The more healthy you are, the less contagious you’re ultimately going to be. This is because the length your body is infected with the sickness will naturally be shorter if your body can fight said infection more thoroughly. Keeping in good physical and mental shape, as well as eating healthy, can reduce the time you are contagious with the flu. But there are limits. Generally, you will be contagious with influenza anywhere from twenty-four hours after infection to five days after symptoms have developed. Symptoms can take several days to develop. Generally, you’re looking at a spread between three days and about a week, week and a half. Those who have compromised immune system may remain continuously contagious.
Keep From Passing It On
Cough into your sleeve or shoulder or tissue. Don’t cough into your hands, because you’re going to touch doorknobs, rails, and other people. If you can, wear a surgical mask; they’re usually pretty cheap and can be found at any Wal-Mart. Gloves are a good measure too. Don’t get too close to people; give them at the very least three feet of space. Wear a scarf and wrap your mouth when you can, and hugs are pretty much right out of the question–unless huggers already know you’re sick, and could care less.
Influenza is passed via phlegm. When you sneeze or cough, little micro-droplets of phlegm and it’s skinnier cousin, saliva, are diffused through the air. Others catch influenza by contacting the spread pathogen with their hands and then touching an open orifice, or by breathing in the droplets someone else sneezed out.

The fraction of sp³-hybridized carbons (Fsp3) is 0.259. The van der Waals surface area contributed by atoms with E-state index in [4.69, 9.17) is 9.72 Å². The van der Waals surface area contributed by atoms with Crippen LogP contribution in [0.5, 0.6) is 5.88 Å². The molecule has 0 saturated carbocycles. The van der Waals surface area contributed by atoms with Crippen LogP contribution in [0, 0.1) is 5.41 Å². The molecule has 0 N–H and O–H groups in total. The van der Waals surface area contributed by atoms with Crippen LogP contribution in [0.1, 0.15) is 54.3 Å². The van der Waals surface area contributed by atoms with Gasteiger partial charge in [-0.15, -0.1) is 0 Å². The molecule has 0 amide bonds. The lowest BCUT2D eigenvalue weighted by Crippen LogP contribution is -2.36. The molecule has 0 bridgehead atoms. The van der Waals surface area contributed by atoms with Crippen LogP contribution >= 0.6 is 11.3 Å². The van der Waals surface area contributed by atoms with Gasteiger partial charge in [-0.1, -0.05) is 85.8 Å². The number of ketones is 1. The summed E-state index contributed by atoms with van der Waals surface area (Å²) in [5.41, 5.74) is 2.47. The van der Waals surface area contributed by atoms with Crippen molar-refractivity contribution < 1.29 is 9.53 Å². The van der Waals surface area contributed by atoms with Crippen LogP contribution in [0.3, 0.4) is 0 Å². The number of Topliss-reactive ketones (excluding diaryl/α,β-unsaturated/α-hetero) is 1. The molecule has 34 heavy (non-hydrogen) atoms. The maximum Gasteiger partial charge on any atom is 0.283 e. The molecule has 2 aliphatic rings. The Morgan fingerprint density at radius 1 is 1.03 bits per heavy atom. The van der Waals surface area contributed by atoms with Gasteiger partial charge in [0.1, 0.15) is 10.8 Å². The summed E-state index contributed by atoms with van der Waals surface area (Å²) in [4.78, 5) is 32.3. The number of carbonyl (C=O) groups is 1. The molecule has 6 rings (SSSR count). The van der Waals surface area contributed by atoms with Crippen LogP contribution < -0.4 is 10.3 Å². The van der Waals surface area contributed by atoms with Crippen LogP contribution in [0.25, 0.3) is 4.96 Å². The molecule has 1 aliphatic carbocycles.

Medicating may not always involve medication. Medicating is just supplying yourself with measures designed to facilitate cure. You can medicate by drinking orange juice and ingesting zinc, or getting Vitamin D–though, to be sure, Vitamin D is best absorbed from the sun through the skin, so you may want to find some sunny (but not overly hot) area for rest while you’re working through the sickness. Eat healthy foods, and gravitate toward a diet that is strong in liquids. Chicken noodle soup has a nutrient-rich broth that is exceptionally conducive to recovery.
Isolating yourself from other individuals during your initial week of sickness is a good way to ensure they won’t get it, and you won’t spread it. You can stay in your own room, though you might want to move to the guest room for the duration.
Measures To Reduce Contagion
The more healthy you are when the sickness comes, the more quickly it’s going to pass. Keep yourself hydrated, keep yourself physically fit, avoid processed foods and regularly wash your hands. Do your laundry and clean in the corners. Black mold can grow which sends out spores that give you conditions which seem like the flu, and weaken the immune system. Avoiding that which takes away your immune system’s strength will ensure that when the flu hits, your body can defend itself entirely. Reducing the length you must deal with influenza reduces your length of contagiousness.
Vaccinations can also help you be less contagious. They introduce your immune system to the season’s influenza strains, and when you come into contact with those strains later, your body can ostensibly fight them off more quickly,
Avoiding Becoming Another Statistic
There are some 50,000 people who lose their lives in America on a yearly basis because of influenza. These are mostly extremely old or extremely young people–those who have the least physical defenses, and the most weak immune systems. Being conscientious about your sickness helps you and those around you.